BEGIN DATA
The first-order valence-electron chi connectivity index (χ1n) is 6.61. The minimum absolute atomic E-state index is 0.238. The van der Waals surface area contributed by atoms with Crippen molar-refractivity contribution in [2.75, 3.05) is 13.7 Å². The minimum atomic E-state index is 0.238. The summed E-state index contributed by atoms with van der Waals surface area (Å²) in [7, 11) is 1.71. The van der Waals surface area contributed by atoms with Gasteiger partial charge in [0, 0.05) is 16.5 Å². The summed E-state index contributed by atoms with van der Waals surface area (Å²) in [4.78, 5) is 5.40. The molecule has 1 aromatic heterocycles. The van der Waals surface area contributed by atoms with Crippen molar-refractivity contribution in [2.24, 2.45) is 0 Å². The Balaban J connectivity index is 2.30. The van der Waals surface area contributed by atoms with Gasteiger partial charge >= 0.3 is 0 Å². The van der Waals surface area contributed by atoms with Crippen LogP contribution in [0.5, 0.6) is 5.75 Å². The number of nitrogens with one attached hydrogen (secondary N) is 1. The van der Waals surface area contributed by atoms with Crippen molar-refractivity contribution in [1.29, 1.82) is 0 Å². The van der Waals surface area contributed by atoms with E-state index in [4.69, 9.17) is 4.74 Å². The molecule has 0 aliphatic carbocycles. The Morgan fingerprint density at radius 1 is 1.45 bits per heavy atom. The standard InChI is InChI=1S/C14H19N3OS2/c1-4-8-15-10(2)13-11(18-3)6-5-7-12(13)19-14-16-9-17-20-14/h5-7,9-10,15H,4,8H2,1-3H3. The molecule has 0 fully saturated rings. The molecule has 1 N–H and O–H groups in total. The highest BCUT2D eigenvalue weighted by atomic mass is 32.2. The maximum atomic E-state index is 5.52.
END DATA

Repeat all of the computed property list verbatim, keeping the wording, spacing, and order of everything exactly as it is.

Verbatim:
The first-order valence-electron chi connectivity index (χ1n) is 6.61. The minimum absolute atomic E-state index is 0.238. The van der Waals surface area contributed by atoms with Crippen molar-refractivity contribution in [2.75, 3.05) is 13.7 Å². The minimum atomic E-state index is 0.238. The summed E-state index contributed by atoms with van der Waals surface area (Å²) in [7, 11) is 1.71. The van der Waals surface area contributed by atoms with Gasteiger partial charge in [0, 0.05) is 16.5 Å². The summed E-state index contributed by atoms with van der Waals surface area (Å²) in [4.78, 5) is 5.40. The molecule has 1 aromatic heterocycles. The van der Waals surface area contributed by atoms with Crippen molar-refractivity contribution in [2.24, 2.45) is 0 Å². The Balaban J connectivity index is 2.30. The van der Waals surface area contributed by atoms with Gasteiger partial charge >= 0.3 is 0 Å². The van der Waals surface area contributed by atoms with Crippen LogP contribution in [0.5, 0.6) is 5.75 Å². The number of nitrogens with one attached hydrogen (secondary N) is 1. The van der Waals surface area contributed by atoms with Crippen molar-refractivity contribution in [1.29, 1.82) is 0 Å². The van der Waals surface area contributed by atoms with E-state index in [4.69, 9.17) is 4.74 Å². The molecule has 0 aliphatic carbocycles. The Morgan fingerprint density at radius 1 is 1.45 bits per heavy atom. The standard InChI is InChI=1S/C14H19N3OS2/c1-4-8-15-10(2)13-11(18-3)6-5-7-12(13)19-14-16-9-17-20-14/h5-7,9-10,15H,4,8H2,1-3H3. The molecule has 0 fully saturated rings. The molecule has 1 N–H and O–H groups in total. The highest BCUT2D eigenvalue weighted by atomic mass is 32.2. The maximum atomic E-state index is 5.52.